Friends of the missing Saudi writer Jamal Khashoggi described him as being deeply afraid of his country’s rulers and of being targeted by the powerful Crown Prince Mohammed bin Salman in the months before his disappearance.
Turkish authorities say they believe Khashoggi, a journalist and critic of Saudi policies, was killed at the Saudi consulate in Istanbul last week, a claim denied by the Persian Gulf kingdom’s officials.
Barnett Rubin, a senior fellow at NYU’s Center on International Cooperation who met Khashoggi almost 30 years ago, said his friend had believed the crown prince was a threat.
“The kid is dangerous,” Khashoggi wrote in an email in September 2017, according to Rubin, referring to the prince. “I’m under pressure from my wife and friends to be wise and stay silent. I think I should speak wisely.”
A prominent journalist once close to the inner circle of Saudi Arabia’s huge royal family, Khashoggi went into self-imposed exile in the U.S. after Salman replaced older cousin Prince Muhammad bin Nayef as crown prince in June 2017. In the U.S., Kashoggi became a contributor to The Washington Post.
Mohammed bin Salman, 33, King Salman’s son, was at first hailed internationally for efforts to reform his country’s oil-dependent economy and modernize the deeply traditional society. President Donald Trump’s White House embraced him, and Saudi Arabia was the site of the president’s first trip.
International attention has more recently focused on Saudi Arabia’s widespread crackdown on dissent, although the prince is believed to be popular at home.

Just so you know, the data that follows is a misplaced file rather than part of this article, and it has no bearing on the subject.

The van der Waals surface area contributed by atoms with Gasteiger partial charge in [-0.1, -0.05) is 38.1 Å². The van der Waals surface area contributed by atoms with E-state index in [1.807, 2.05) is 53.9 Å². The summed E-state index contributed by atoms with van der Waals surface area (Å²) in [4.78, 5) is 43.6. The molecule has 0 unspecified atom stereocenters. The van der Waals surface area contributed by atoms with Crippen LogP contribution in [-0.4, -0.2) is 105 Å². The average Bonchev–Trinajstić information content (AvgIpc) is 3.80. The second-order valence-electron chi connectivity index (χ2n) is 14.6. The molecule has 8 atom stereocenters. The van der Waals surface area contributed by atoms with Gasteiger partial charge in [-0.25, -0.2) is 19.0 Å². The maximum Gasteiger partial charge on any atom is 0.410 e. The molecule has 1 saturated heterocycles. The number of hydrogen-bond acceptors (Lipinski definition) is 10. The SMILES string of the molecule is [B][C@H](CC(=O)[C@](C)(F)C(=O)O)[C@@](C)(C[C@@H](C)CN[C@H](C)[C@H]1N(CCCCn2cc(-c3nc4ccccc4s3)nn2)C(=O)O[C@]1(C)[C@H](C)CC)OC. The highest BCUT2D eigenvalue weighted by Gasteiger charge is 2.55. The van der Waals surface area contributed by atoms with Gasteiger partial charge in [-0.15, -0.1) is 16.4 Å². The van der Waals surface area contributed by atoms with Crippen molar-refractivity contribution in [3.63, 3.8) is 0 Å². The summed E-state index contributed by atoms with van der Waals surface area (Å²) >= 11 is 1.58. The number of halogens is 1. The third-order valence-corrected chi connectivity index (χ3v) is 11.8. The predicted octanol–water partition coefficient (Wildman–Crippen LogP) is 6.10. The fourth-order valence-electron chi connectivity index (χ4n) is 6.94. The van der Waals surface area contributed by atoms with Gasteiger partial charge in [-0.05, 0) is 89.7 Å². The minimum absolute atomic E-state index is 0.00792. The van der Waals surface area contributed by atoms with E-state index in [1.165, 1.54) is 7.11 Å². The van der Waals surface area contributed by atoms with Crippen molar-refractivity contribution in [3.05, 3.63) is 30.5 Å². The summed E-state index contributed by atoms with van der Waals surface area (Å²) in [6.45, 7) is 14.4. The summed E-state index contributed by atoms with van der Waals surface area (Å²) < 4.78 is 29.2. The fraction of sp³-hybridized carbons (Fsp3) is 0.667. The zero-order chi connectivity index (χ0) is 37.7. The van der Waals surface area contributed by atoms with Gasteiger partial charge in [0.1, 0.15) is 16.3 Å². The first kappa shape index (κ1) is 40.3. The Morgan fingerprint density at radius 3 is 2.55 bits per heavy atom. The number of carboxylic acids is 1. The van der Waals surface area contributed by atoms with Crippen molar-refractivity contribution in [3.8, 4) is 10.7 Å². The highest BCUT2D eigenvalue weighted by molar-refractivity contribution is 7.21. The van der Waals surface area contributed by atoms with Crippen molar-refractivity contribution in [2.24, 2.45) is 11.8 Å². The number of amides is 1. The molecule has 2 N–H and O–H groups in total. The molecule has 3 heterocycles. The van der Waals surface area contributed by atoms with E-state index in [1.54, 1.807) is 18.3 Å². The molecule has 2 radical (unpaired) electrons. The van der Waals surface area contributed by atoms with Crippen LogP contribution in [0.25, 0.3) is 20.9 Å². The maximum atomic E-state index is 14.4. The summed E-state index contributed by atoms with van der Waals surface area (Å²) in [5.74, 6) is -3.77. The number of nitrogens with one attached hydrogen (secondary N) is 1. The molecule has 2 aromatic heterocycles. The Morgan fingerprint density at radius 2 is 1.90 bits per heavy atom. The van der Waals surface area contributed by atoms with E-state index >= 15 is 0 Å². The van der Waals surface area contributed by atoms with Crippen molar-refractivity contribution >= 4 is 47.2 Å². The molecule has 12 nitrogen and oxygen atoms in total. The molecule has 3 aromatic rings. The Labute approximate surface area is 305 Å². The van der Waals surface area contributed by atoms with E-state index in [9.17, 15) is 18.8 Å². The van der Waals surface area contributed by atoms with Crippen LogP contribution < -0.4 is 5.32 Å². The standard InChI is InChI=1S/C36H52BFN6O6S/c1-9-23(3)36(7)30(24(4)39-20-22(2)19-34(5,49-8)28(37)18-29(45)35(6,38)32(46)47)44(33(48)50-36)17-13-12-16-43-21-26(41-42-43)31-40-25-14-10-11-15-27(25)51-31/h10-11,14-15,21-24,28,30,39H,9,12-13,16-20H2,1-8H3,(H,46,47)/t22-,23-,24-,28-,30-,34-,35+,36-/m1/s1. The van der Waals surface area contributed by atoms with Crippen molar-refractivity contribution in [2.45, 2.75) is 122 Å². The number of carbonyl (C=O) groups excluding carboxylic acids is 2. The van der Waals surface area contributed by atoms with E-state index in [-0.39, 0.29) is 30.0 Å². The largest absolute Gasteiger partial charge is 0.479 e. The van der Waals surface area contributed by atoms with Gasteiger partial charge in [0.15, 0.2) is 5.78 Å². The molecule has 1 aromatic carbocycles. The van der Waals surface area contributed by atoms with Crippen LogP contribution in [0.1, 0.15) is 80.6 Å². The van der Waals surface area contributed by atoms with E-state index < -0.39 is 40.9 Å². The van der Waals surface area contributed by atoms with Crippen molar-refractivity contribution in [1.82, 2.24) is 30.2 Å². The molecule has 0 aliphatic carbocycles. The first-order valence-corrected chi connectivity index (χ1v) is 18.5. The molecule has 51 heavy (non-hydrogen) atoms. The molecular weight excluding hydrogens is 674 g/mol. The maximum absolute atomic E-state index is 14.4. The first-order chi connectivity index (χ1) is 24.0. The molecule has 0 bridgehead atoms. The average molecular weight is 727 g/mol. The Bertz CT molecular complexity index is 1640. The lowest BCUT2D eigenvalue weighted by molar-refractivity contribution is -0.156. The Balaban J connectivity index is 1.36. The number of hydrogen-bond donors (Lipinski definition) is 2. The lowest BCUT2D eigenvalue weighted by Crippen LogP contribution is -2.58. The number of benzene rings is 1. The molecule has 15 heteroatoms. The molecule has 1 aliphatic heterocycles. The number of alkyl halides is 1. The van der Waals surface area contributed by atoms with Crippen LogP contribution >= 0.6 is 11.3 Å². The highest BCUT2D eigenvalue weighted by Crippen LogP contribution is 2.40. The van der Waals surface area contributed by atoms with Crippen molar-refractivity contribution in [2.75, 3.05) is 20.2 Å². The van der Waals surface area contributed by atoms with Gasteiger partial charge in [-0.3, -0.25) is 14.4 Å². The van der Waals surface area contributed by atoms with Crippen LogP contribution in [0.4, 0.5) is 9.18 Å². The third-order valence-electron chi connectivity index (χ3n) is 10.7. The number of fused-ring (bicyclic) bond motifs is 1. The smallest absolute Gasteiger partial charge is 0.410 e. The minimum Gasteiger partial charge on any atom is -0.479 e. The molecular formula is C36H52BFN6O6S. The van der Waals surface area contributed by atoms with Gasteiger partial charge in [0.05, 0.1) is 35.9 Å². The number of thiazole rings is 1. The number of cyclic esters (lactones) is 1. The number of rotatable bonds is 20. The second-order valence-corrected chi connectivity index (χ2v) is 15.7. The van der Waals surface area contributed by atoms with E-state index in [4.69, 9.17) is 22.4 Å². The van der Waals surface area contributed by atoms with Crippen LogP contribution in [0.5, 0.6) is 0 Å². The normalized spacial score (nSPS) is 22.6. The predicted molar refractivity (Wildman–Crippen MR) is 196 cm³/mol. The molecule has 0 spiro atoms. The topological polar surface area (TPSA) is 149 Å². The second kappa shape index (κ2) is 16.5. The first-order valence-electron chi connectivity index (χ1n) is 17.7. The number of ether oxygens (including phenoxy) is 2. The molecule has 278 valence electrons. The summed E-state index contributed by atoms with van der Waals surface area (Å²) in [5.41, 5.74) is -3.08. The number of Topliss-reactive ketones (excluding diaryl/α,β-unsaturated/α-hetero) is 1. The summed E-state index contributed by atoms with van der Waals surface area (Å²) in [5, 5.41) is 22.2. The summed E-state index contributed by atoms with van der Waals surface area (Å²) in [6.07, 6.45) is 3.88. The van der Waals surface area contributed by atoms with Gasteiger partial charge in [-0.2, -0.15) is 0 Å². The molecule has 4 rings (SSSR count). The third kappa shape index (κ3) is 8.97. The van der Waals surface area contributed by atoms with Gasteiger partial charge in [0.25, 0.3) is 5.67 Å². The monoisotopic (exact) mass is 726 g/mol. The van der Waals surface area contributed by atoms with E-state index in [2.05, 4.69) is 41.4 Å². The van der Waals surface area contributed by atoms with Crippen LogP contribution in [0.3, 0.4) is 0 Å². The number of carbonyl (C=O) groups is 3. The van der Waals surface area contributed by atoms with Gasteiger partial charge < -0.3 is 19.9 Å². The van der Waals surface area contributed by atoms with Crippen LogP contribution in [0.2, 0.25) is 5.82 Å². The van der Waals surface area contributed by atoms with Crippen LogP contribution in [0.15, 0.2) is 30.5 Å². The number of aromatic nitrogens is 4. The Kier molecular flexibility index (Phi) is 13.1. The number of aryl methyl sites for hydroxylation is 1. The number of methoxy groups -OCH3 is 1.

The crown prince’s clampdown has included death sentences for three prominent clerics — an unprecedented move — and the arrest of women’s rights activists. When Canada criticized the treatment of the female activists in August, Saudi Arabia retaliated by expelling Canada’s ambassador, withdrawing its own envoy from Ottawa and other punitive measures.
Randa Slim, director of conflict resolution at the Middle East Institute in Washington, recounted that when Khashoggi was still in Saudi Arabia he got a call from “somebody close to Mohammed bin Salman … basically saying, ‘You cannot tweet, you cannot appear on TV, you cannot write — period.'”
The situation changed drastically after the detention of some of the country’s most powerful princes and businessmen in the Ritz-Carlton, Riyadh, in September 2017, added Slim, who first met Khashoggi in 2012 at a panel discussion on the Middle East.
“I think he felt after that there are no limits,” she said. “That there were certain red lines that in the past Saudi rulers never crossed especially when it comes to how they dealt with princes and other members of the royal family, and that those red lines were being crossed.”
She added, “After that he became very aware that it was going to be very hard.”
Slim said that the situation had taken a huge personal toll on Kashoggi, and he was worried about his family in Saudi Arabia. The government had imposed a travel ban on his son, for example.
“He was so lonely, he missed his home so much,” Slim said. “He paid a personal price, and it weighed on his mind a lot.”
But she said his desire to write outweighed his homesickness.
“It was very hard for him to consider existing, living without the freedom to write and to publish, no matter what the consequence,” she said, adding that when she last saw Khashoggi in the spring, he had stopped going to a Washington mosque linked to the Saudi government.
Before his disappearance, Khashoggi wrote a regular opinion column for The Washington Post in which he criticized the jailing of clerics, businessmen and academics, among others.
Khashoggi criticized the Saudi-led war in Yemen, which has helped create what many aid groups call the world’s worst humanitarian crisis, a dangerous rift with fellow Gulf kingdom Qatar, the spat with Canada and its arrest of women’s rights activists.